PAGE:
Not everything was done by hand at this point. A machine had been devised that could cut the stalks near the base and bind them into clusters. These clusters of stalks could then be picked up and piled into corn shocks—those golden hills of corn that are so evocative of the harvest season.
However, though shock binders, as the machines were called, would help with the work, it wouldn’t be until the 20th century was more than half spent that real changes to harvesting corn would come into use. So the teepee-shaped corn shocks would be around for a while.
Picking the corn was one major task that occupied farmers in the past, but that wasn’t all that was involved in preparing the corn for use. Farmers and their families had to husk it. (Or shuck it —husking and shucking were both terms that referred to pulling that tenacious wrapper off the ear of corn.) Husking may not sound terrible, but it’s important to remember that we’re talking about thousands of ears of corn. When farming communities began to grow, husking could be turned into a party, with all the neighbors gathering to husk each others’ corn, but it was still a lot of work.
One bit of technology designed to aid in this task, which early settlers picked up from Native Americans, was the husking (or shucking) peg. This was a piece of leather and a wooden peg that could be used to protect the hand, especially the thumb, from the sharp edges of the dried cornhusks. As time went by and harvests got larger, people devised more and better pegs and then hooks and then gloves for husking corn. These advances made it possible to husk greater amounts of corn. In one of the barns at Pioneer Village, where a splendid in intriguing variety of farming equipment was on display, I came across this collection of husking devices, from pegs (upper right) through a wide range of hooks and gloves. (Clicking on the image will give you a better view of the devices.)
For those who have seen only nice, soft, grassy sod being unrolled onto lawns, it may be hard to imagine what sod was like on the prairies and plains of the Midwest when the first settlers began trying to farm the region. It was not soft and definitely couldn’t be rolled up. It was almost a solid mass of tough roots and rhizomes extending four or more inches into the earth. The plants growing on the prairie were ideally suited to an environment where flood and drought alternated and brush fires were common. Deep, strong roots meant survival.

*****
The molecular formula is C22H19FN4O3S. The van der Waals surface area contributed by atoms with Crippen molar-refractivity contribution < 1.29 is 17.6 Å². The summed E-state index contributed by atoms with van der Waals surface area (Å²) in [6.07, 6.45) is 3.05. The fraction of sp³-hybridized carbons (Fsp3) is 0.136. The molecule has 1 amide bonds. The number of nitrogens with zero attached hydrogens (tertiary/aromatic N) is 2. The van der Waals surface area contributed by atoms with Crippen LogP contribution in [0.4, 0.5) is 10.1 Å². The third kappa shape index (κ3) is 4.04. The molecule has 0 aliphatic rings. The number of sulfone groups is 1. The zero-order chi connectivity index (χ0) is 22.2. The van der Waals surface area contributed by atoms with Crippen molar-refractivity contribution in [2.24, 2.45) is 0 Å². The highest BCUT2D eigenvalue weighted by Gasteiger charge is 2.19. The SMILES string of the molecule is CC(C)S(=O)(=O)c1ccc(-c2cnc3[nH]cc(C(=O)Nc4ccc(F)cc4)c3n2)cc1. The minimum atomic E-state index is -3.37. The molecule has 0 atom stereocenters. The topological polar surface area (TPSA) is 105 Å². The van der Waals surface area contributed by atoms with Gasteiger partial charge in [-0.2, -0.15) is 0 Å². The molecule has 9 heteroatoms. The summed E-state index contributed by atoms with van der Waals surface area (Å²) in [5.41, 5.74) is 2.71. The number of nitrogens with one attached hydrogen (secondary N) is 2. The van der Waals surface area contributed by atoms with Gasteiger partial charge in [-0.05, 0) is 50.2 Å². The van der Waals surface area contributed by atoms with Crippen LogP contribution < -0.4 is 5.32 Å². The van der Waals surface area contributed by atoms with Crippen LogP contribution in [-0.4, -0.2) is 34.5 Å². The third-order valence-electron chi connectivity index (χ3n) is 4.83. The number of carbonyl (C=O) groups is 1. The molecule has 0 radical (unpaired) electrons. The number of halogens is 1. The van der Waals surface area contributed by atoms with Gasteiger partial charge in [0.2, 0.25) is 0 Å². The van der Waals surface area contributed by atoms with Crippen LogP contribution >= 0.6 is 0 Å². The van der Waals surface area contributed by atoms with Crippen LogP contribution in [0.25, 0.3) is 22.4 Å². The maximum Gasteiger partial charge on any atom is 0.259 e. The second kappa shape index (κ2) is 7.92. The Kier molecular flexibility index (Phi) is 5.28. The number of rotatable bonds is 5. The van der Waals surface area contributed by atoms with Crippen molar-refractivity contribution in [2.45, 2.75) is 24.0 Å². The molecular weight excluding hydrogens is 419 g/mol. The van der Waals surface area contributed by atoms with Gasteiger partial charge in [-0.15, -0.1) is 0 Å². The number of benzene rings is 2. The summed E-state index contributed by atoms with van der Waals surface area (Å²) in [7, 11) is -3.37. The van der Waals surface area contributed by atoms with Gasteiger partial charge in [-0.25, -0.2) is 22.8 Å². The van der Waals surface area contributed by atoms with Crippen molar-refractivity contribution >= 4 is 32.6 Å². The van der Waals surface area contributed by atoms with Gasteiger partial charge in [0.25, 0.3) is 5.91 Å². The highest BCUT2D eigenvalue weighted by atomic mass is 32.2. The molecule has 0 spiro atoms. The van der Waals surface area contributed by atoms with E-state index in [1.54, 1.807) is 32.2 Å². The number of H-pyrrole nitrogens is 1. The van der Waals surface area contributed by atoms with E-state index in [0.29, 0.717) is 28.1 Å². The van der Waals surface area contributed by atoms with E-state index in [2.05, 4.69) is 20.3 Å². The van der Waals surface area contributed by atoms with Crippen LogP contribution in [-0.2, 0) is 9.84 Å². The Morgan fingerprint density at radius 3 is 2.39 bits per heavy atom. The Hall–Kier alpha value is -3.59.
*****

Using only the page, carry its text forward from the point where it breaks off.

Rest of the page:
Sod was so tough that, before blacksmith John Deere created a plow that could cut through the sod, people often resorted to using axes to chop through the sod, to get to dirt where they could plant seeds. Farmers in the region became known as “sodbusters,” because they really did have to “bust” the sod if they wanted to plant anything.
However, sod could be useful. It was thick and heavy and nearly indestructible. In a region virtually defined by a lack of trees, this rough, thick, woody mat was often cut up and used as building material. In Nebraska, it became known as Nebraska marble. Soddies—houses built of sod—became a common sight on the early prairie. Walls inside and out would be “plastered” with clay, to keep dirt from crumbling into the house, and to protect the exterior from the weather.
I had read of sod houses, of course, when studying U.S. history, but at Pioneer Village, I had the chance to tour one. I thought that, for all its roughness, it was surprisingly handsome. Definitely “prairie style.”
It took eleven acres of prairie sod to make up the three-foot-thick walls of this soddie. I was surprised by how much cooler it was inside the soddie than it was outside. A sod house, with its thick, insulating walls, would have been ideal in this region of temperature extremes.
I consider the origins of words to be an important part of history—but also fascinating and fun in their own right. So before we head off to the farms, I thought I’d offer this little bit of nomenclature and how it arose.
A hundred years ago, if you wanted to print something, you had to set type. (There are still places this is done, but there were no other options back then.) Each letter had to be set by hand. Printing was done on a press that looked like this.
The typesetter would place type in a frame that would keep all the letters in place. Type was made of lead, which is why even with computers, people speak of “leading”—that extra bit of lead one would add to create more space between lines on the page. The typesetter would keep all the letters close at hand, in cases like these.
The type for capitals, or upper case letters was needed less often than the type for lower case letters—and that contributed to how we got these terms for the different types of letters. The letters one needed more often were kept in the lower of the two cases, and the capital letters were in the farther, slightly harder to reach upper case.